Evaluation5's Blog

May 10, 2011

Advocacy: theories of (policy) change

I like to work on the basis of a theory of change in monitoring and evaluation. If a program does not have such theory, I try with the people directly involved, to uncover what the conscious or unconscious thinking is behind action or the program, on what theory is it based. When they do have a theory, we validate it. A theory of change helps in deciding what indicators to monitor, what proxies are suitable or which may generate circle reasoning. Also, in evaluation a program theory can be key to identify key evaluation questions.

A brilliant read on the subject of theories of change was recently published by Patricia Rogers and Sue Funnell entitled “Purposeful Program Theory” (2011). The book also pays a good deal of attention to visualizing theories of change using a variety of charts and graphs. Rogers writes a lot about evaluation and complexity and I like what she writes. I am still digesting their book and will blog on it on some other occasion. This is a link Genuine Evaluation, Rogers’ blog.

To get a good picture of a specific theory of change you may need to abstract somewhat from the details: like looking to a painting through your eyelashes: see less, see more.  When information is filtered and you start to see the bigger picture. But it helps so to speak to have good eyelashes 😉  On Aid on the Edge of Chaos the blog from Ben Ramalingam, I found a very readable brief on theories about how policy change happens. The brief, written by Sarah Stachowiak of Organizational Research Services is very helpful to analyze and uncover the theory behind a broad variety of policy advocacy efforts. Stachowiak’s paper represents in a very concise way different approaches to a similar goal: policy change. She outlines 6 broad theories:

  1. the theory of the “Large Leaps” where mobilization of media and new, unexpected alliances create awareness and visibility that result in significant change
  2. the “coalition theory” that suggest change happens through sustained, coördinated activity of individuals that hold the same core, policy beliefs
  3. the “ policy window” theory of change suggests that change depends on several things coming together: problems, policies and politics. Only when problems are “political” issues and/or solutions are considered politically acceptable, a window for change may exist
  4. The “messaging and framework” theory emphasizes that information and how it is presented influences behaviors and decisions.
  5. Based on the “power elites” theory advocates would aim to influence a selected group of (individual) key decision makers an invest in their credibility among these
  6. Finally the “grassroots” theory challenges the power elites theory and claims groups can hold power, that power is based on coöperation and that it can be shifted through action and events

While all these theories may lead to similar results at the level of impact, they all go with different outcomes and results. For monitoring (and evaluation) this is essential. Interestingly some theories will fit an organizations capacity better than others: to stay close to (my Brussels’) home an organization like Friends of Europe has the network capacity to influence key decision makers, maybe take advantage of policy windows, but none to support grassroots communities. Concord, who represents organizations that have capacities to work with on the basis of the “grassroots” and “messaging and framework” theory promotes action based on a mix of the latter and the “coalition” theory.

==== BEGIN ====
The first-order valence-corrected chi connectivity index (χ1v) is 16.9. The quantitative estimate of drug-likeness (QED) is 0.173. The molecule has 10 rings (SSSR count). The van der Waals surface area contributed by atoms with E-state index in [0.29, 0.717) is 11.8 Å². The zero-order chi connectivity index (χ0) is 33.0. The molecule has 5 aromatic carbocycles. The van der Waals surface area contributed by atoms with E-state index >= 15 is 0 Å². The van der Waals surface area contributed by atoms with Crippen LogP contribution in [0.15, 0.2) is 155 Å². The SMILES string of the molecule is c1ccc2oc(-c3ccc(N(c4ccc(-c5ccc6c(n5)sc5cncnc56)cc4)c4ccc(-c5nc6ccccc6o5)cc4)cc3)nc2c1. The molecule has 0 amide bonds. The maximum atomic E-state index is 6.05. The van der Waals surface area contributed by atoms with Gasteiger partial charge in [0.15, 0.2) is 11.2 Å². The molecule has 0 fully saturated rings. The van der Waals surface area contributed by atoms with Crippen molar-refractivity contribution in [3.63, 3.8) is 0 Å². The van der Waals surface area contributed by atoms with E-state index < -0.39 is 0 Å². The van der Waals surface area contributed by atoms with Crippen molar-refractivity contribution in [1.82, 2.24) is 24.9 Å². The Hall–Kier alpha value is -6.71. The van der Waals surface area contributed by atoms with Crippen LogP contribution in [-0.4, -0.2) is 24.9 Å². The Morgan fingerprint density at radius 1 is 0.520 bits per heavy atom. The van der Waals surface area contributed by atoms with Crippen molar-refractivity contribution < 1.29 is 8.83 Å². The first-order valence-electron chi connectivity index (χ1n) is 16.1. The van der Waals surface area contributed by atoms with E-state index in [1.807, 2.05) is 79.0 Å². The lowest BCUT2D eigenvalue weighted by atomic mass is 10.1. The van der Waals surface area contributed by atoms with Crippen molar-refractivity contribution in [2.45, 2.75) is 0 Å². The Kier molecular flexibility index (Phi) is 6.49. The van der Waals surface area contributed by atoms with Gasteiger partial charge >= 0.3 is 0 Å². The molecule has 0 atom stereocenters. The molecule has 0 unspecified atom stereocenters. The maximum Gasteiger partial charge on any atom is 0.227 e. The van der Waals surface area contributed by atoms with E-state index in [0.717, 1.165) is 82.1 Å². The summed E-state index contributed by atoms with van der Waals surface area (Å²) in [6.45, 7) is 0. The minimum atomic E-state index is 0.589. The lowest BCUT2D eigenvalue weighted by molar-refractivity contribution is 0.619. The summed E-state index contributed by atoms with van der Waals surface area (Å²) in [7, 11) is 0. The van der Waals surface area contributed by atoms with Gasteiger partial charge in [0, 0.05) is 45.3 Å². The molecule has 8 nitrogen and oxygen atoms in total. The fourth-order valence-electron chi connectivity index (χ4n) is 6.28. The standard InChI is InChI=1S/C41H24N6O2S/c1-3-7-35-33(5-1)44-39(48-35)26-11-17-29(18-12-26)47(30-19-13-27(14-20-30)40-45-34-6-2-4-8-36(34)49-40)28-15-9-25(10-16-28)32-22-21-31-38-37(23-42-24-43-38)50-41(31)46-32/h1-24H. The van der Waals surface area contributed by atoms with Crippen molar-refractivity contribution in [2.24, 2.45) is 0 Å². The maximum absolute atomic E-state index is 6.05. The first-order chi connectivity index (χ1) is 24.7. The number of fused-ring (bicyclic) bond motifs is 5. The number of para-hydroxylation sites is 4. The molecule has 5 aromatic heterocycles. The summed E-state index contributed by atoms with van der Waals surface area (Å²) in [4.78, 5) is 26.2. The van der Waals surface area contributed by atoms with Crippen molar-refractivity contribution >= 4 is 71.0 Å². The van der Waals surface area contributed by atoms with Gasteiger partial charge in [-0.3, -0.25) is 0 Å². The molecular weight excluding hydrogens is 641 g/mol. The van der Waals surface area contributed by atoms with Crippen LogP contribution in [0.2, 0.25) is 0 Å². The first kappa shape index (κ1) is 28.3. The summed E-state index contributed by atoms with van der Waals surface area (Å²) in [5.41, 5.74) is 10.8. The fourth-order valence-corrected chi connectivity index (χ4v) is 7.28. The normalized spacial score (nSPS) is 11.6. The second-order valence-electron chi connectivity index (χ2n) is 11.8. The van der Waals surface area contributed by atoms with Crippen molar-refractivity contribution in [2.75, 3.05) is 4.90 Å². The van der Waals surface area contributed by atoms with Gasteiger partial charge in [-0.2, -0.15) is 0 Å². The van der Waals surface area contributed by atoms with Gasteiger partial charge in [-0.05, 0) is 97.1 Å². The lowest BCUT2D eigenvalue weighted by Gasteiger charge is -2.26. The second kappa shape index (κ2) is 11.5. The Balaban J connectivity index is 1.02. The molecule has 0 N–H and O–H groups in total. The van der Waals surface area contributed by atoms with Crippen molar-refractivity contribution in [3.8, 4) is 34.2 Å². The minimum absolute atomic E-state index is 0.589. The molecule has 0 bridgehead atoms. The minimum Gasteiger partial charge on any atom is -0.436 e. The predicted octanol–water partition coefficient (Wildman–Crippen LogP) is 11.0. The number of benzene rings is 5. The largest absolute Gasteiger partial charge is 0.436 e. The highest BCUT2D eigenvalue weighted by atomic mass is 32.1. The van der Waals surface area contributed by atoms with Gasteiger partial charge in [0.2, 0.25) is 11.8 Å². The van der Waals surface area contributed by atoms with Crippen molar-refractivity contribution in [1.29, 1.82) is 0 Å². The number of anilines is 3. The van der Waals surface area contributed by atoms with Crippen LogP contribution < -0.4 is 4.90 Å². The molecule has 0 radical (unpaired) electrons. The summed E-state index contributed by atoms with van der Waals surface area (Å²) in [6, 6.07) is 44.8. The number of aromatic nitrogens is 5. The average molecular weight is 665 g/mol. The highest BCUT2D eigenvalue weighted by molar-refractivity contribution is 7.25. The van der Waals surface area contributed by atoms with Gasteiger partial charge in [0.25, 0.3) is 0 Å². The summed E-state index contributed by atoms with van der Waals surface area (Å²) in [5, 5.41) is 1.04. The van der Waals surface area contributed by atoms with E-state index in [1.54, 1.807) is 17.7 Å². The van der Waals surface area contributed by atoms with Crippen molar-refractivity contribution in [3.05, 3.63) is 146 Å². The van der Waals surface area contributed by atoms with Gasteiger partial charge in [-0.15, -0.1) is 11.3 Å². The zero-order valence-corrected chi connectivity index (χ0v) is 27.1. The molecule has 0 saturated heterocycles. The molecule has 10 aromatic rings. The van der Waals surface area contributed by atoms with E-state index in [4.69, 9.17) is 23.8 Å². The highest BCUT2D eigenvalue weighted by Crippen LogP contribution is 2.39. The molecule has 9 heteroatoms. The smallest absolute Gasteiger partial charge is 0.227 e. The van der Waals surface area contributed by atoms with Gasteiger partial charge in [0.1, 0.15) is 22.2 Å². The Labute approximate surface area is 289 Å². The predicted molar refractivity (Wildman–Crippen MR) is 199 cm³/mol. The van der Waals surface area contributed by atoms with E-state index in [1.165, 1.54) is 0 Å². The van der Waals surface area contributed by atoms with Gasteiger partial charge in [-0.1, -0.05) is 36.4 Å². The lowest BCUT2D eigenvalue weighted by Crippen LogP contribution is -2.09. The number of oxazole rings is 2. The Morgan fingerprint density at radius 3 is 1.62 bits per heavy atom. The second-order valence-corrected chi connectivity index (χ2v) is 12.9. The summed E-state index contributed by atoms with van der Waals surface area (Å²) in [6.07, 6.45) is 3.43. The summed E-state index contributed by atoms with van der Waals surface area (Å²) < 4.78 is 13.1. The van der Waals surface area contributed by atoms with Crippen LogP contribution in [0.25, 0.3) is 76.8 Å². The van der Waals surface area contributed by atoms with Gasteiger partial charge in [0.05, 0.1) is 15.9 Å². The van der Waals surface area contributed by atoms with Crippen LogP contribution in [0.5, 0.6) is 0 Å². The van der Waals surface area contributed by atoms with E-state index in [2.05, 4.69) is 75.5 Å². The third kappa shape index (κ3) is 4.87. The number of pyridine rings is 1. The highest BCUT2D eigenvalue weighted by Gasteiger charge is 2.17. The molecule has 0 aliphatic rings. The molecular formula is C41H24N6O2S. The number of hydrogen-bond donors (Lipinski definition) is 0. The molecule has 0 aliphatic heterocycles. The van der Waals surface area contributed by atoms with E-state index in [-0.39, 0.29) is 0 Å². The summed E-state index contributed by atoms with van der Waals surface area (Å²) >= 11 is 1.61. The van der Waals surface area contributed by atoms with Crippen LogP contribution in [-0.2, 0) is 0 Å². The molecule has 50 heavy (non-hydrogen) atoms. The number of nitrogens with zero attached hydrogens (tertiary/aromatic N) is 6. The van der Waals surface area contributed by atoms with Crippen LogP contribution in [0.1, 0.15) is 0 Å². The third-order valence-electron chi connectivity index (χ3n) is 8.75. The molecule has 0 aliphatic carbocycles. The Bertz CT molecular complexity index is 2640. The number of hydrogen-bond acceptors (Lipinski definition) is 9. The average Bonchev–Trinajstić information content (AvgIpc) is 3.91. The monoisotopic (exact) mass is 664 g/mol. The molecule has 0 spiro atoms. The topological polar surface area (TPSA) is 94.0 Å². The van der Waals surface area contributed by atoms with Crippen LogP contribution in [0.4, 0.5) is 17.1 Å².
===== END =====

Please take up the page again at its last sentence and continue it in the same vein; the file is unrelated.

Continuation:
I am not qualified to judge with theory holds true in a general sense and for my work in supporting monitoring and evaluation that is not needed. The brief provided me extra eyelashes, a very useful framework that help – to name a few possibilities – to :

  • trigger a process in which an organization develops a theory of change and frames what they and others actually do in a particular context, without having to start from scratch
  • the models help to assess whether an change strategy fits an organizations capacities (and the situation)
  • the framework may help facilitate strategy debates in networks of diverse organizations
  • using the framework it will be easier to identify or uncover a coherent set of intermediate results, outcomes and outcome indicators for a particular advocacy strategy

If you want to read the brief (it is a mere 14 pages, with very clear graphic representations of the theories) you can download it here.

By the way, some of these theories of change give pretty pictures………..



  1. Great summary. One question…Which theory is the fish supposed to be?

    Comment by CMatt — November 29, 2011 @ 6:26 am

    • CMatt

      Thanks, nice to know you appreciate the blog. The “blowfish” theory of change was developed by the New Mexico Voices of Children see this publication

      Comment by Rosien Herweijer — November 29, 2011 @ 2:21 pm

  2. I love the blowfish. Can I use it with my blog?

    Comment by nanzd — March 28, 2014 @ 6:07 pm

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